NAC improves inspiratory capacity and forced vital lung capacity in COPD patients engaged in an exercise program. In another study, 24 subjects were divided into two groups, one receiving 1,200 mg of NAC daily and the other receiving a placebo, and participated in a six-week exercise program. Then, the two groups switched supplementation regimens and again participated in a six-week exercise program. Researchers evaluated the inspiratory capacity and forced vital capacity of the two groups at rest and immediately after exercise. They discovered higher levels of both measures in the NAC supplementation groups and further determined the NAC groups experienced longer endurance times during exercise compared to the placebo groups.[2]

NAC reduces respiratory muscle fatigue during heavy exercise. Eight healthy adults enrolled in a study engaged in heavy bouts of cardiovascular exercise. Forty-five minutes prior to exercise, half the study subjects were provided with 1,800 mg of NAC, and the other half were given a placebo supplement. Researchers evaluated respiratory performance (inspiratory pressure, expiratory pressure) before exercise and again every five minutes during exercise. They discovered the NAC group experienced significantly higher inspiratory pressure than the placebo group at 25 minutes and 30 minutes into exercise, leading the researchers to conclude that NAC reduced respiratory muscle fatigue during exercise.[3]

NAC reduces oxidative stress in coronary artery cells of patients with arthrosclerosis.  Cells that line the coronary arteries (endothelium) were extracted from 26 human subjects with known severe arthrosclerosis. The cells from each donor were divided into two lots with one lot receiving NAC and the other lot receiving no antioxidant supplementation. Approximately 100 days after NAC supplementation commenced, researchers analyzed the cells for known markers of oxidative stress and cell damage. They found that 58% of the patient cells receiving NAC experienced significant reduction in lipid peroxidation (sign of reduced oxidative stress) and maintained or elongated telomere length (sign of reduced cell DNA damage). Researchers concluded that NAC supplementation was beneficial for reducing the impact of oxidative stress and cell damage in coronary arteries for a majority of study subjects with severe coronary artery disease. As an aside, among the arthrosclerotic patient population in the study whose cells responded favorably to NAC supplementation, 93% had high cholesterol, 67% had high blood pressure, 13% were diabetic and 73% were either current or former smokers.[4]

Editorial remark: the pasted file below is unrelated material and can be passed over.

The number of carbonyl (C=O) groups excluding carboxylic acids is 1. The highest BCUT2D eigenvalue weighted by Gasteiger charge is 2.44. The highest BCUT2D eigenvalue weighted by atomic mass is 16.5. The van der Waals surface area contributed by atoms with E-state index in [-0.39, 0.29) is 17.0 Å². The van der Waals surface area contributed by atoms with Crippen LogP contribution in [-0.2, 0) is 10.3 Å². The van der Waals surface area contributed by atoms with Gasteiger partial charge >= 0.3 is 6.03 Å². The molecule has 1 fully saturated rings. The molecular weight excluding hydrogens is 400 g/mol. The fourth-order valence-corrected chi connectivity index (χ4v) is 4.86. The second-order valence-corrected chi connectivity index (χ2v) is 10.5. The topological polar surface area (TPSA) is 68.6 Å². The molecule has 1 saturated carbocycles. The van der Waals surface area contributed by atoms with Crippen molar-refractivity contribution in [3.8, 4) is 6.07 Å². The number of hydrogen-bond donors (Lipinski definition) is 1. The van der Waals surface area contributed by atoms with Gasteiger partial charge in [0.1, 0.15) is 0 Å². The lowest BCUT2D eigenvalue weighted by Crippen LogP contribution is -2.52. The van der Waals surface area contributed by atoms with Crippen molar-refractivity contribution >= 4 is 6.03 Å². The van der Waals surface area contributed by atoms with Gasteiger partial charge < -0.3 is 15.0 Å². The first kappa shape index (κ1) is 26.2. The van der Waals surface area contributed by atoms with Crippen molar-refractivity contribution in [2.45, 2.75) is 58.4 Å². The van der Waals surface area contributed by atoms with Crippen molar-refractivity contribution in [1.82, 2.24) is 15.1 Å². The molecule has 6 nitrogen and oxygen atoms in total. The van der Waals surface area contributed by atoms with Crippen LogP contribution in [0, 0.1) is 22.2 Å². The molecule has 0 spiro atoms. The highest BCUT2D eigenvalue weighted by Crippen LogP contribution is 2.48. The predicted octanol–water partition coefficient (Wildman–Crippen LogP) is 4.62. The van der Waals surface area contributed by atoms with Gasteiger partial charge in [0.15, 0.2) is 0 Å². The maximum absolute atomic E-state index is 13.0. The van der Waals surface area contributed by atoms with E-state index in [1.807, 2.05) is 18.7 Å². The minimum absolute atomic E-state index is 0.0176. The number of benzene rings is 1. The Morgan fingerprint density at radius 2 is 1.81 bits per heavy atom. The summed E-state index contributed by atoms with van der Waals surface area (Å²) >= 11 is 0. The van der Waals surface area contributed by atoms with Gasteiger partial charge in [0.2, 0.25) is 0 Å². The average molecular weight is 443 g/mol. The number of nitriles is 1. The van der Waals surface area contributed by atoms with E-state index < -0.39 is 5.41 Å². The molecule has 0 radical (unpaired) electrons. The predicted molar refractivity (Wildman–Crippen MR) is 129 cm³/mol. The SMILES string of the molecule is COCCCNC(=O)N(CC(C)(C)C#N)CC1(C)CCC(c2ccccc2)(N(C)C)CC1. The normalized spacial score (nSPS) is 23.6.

NAC’s ability to help fend off chronic health conditions ranging from oxidative stress to inflammation and improve exercise tolerance is why it’s the first of the targeted antioxidants we recommend.

 Next: Top Supplement #5 – Another Crucial Antioxidant That Doesn’t Appear on the Government’s List

[1] Palacio JR, et al. Inflammation Research. 2011 March 20 (epub ahead of print).
[2] Stav D, et al. Chest. 2009 August; 136(2): 381-386.
[3] Kelly MK, et al. Respir Physiol Neurobiol. 2009 January 1; 165(1): 67-72.
[4] Voghel G, et al. Mechanisms of Aging and Development. 2008 May; 129(5): 261–270.